Saturday, January 10, 2009

Michael Shayne: Private Detective

Michael Shayne: Private Detective is a breezy, convoluted B-movie mystery, the first in the series of seven low-budget features based around pulp novel private detective Michael Shayne. Lloyd Nolan plays the gumshoe in all the films, the kind of wisecracking, perennially unruffled noir hero who provided the template for many a later Bogart role. Nolan gets to do a lot of heavy lifting here, carrying the film through a complex, twisty plot in which the contours of the mystery remain unclear right up until the final scene, a typical detective story parlor scene in which Shayne has to explain the whole thing to his baffled audience. What keeps the film moving in spite of its indifferent plotting and sketchy characterization is the overall good humor of the whole thing. Shayne is too much of a smooth operator to ever get too bothered by anything, even when he's accused of murder (multiple different times), gets shot at and knocked out by a shadowy thug, or has to go on the run from the cops. The stakes are obviously high, but Shayne is always ready with a side-of-the-mouth quip or a casual dismissal, playing fast and loose with the law whenever it suits him.

In this first installment in the series, Shayne gets sucked into an increasingly convoluted mystery when he's hired by his friend, a racetrack official, to watch over his wild, gambling-addicted daughter Phyllis (fresh-faced Marjorie Weaver, who has a hard time selling her supposedly out-of-control femme). Phyllis turns out to be more of a handful than Shayne had expected, especially when his attempt to teach her a lesson backfires and he winds up with a corpse on his hands and an obvious frame-up job pointing in his direction. Shayne has to spend the rest of the film juggling the suspicious police chief Painter (Donald MacBride), crooked casino owner Benny Gordon (Douglass Dumbrille), and horse owner Elliott Thomas (Walter Abel), all while babysitting Phyllis, trying to clear his name, and catching the real killer in the process.

So the film is a standard genre piece in many ways, and B-movie director Eugene Forde (who also handled a few of the Charlie Chan serial pictures) does little to spice things up. His staging is competent but unobtrusive. A scene where Shayne hides from an attacker, watching his feet from underneath a sofa, is about as fancy as the camerawork gets. It's also sometimes haphazardly plotted; the same scene has the mysterious thug fire a shot at Shayne, causing the detective to duck, but then the attacker walks by the place where Shayne is hiding as though he doesn't know anyone is there. There's little concern for plausibility, and both Shayne and the police are totally cavalier about the processes of investigation. Shayne switches gun barrels between guns, forges suicide notes, and, when it seems like he's going to get a murder pinned on him, simply throws his gun into the woods and retrieves it later. The cops are equally careless with procedure: they pick up so many objects and potential pieces of evidence, running their hands even over guns that could be murder weapons, that it's frankly hilarious whenever they talk about doing fingerprint analysis of anything.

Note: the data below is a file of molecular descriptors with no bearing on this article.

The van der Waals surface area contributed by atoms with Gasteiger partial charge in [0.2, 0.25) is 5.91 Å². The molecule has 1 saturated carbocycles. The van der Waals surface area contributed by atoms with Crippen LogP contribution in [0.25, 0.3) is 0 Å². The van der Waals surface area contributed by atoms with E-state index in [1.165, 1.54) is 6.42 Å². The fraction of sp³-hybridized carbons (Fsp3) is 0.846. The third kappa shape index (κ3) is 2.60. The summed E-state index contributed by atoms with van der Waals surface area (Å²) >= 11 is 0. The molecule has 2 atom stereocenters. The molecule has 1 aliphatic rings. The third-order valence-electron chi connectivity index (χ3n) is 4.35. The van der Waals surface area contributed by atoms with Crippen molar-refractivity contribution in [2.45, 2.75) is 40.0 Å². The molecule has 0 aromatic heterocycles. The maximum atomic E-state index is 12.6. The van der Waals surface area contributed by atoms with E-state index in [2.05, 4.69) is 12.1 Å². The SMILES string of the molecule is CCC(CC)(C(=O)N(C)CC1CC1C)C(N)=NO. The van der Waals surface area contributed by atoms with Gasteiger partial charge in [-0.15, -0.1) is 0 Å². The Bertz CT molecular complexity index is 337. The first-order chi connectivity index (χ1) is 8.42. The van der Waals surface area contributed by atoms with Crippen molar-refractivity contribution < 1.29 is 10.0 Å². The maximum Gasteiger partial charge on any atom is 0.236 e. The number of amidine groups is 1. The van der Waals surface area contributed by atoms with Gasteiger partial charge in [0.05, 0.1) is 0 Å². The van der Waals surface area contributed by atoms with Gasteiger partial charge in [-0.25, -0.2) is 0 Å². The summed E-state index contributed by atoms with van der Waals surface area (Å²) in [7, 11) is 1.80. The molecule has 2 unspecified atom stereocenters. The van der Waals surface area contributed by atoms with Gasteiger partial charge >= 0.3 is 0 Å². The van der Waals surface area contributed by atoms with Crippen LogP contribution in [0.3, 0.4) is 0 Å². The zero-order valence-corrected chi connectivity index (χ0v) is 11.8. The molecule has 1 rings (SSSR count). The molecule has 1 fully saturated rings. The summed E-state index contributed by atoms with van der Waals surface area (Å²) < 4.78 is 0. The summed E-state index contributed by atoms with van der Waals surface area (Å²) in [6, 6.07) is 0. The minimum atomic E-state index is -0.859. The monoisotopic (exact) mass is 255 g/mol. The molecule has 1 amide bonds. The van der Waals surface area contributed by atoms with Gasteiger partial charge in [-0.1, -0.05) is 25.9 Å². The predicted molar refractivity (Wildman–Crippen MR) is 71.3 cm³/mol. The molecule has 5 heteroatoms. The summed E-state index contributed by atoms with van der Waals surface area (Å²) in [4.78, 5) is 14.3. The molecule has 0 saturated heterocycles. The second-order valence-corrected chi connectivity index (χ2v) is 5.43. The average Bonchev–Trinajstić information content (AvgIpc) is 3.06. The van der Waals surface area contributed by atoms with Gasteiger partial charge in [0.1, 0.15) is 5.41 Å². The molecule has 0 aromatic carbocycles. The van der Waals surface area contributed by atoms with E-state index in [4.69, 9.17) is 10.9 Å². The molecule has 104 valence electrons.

The film treats the police as a bunch of bumbling buffoons, and the rivalry between Shayne and Painter frequently has the feel of the sparring between Bugs Bunny and Elmer Fudd, with the quick-witted detective often getting the best of the police chief, who soon enough does literal double-takes when he realizes he's been had. The humor is broad but frequently funny, and Nolan's rapid-fire delivery and easy quipping saves the film from being just another below-average detective picture. As a mystery or a thriller, it's quite shoddy, but as a comedy it's surprisingly good, especially whenever Shayne crosses paths with Phyllis' mystery buff Aunt Olivia (Elizabeth Patterson), who seems positively excited that she's involved in a murder case that she can't solve "by looking in the back of the book." Olivia gets a lot of the best lines, like when she climaxes her grotesque description of a murder mystery's set-up (the victim was strangled with piano wire and then decapitated) by exclaiming, "he was dead!" Patterson's comic repartee with Nolan is the film's best asset, and the film gets a lot of mileage out of its charismatic star, banter-heavy script, and game supporting cast.

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